British Columbia University (UBC) researchers have proposed a new technique for improving the transportation of heavy oils.
According to the researchers, their new Viscoplastic Lubrication (VPL) technique helps stabilize the interface of multilayer flows for transportation.
During the past 20 years, the oil industry has been gradually transitioning away from light oils toward heavier oils.
Transporting heavy oils cost-effectively however remains a big challenge because they are viscous, which makes them a thick, sticky and semifluid mess.
Stabilizing the interface of multilayer flows for transportation is no easy task.
While several potential solutions have been proposed, no one-size-fits-all approach currently exists that works for all applications.
The UBC team is hoping to remedy that by focusing on multilayer flows – with special emphasis on lubricated pipeline flow.
In lubricated pipeline flow, a thin fluid, such as water, is used to lubricate the pipeline via core-annular flows.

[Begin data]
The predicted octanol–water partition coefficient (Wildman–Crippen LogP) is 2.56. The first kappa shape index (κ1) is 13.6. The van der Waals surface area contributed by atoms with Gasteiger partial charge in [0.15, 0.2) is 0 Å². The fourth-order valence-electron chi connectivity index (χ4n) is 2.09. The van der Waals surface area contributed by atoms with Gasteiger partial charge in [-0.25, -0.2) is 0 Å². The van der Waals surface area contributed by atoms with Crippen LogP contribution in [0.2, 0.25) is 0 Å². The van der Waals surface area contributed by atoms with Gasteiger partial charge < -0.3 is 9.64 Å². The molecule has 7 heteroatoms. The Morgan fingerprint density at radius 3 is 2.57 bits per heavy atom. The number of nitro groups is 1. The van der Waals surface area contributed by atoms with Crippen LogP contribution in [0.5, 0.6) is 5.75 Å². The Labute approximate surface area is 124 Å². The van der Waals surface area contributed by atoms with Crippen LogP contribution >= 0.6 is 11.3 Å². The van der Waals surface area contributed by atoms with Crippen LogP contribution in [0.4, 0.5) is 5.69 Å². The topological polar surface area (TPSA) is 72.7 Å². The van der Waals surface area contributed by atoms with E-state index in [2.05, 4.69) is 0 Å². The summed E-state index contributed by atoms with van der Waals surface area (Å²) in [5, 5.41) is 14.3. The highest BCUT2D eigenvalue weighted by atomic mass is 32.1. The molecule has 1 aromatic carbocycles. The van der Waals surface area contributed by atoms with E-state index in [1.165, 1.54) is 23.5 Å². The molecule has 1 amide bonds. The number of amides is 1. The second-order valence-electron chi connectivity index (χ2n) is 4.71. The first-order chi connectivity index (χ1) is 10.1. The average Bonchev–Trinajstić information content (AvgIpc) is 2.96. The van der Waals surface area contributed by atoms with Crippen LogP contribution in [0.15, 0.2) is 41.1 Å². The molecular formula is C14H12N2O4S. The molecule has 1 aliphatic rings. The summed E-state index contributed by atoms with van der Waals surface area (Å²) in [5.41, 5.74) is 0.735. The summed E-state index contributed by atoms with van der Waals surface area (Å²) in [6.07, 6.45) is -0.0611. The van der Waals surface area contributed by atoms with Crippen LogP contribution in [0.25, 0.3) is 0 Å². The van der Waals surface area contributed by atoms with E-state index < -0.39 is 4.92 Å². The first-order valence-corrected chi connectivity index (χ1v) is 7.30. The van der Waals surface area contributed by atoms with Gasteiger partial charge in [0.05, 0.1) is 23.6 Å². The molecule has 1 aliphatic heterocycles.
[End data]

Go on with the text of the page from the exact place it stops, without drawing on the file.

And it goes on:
This method however suffers from interfacial instabilities, which means the oil and water may mix and make it more difficult to separate downstream.
According to UBC professor Ian Frigaard, in multilayer flows, the interfaces between two fluids are highly unstable because of the differences between fluid properties.
Previous work by the researchers on yield stress fluids suggested a new configuration might prevent instabilities from growing.
Their VPL technique for instance places a layer of yield stress fluid between the heavy oil and the lubricant to form a flow stabilizing skin.
“Yield stress fluids – think toothpaste or hair gels – act as a solid if the applied stress is less than its yield stress,” notes Parisa Sarmadi, a doctoral candidate working with Frigaard.
“Our idea is to maintain this layer completely unyielded, so the interfacial layer of the fluid acts as a solid. This eliminates interfacial instabilities.”
Their study also focuses on interface shaping: “We can control the inlet flow rates in a way to shape the interface as we desire,” says Sarmadi.
“The shaped interface generates pressure within the outer layer, and these pressures act to counterbalance the core buoyancy to center the core fluid. Typically, the transported oil is less dense than the lubricating water.”
According to the researchers, the VPL technique can be optimized based on pump power, generated force and required yield stress.
Image and content: Getty Images via ExpressUK/University of British Columbia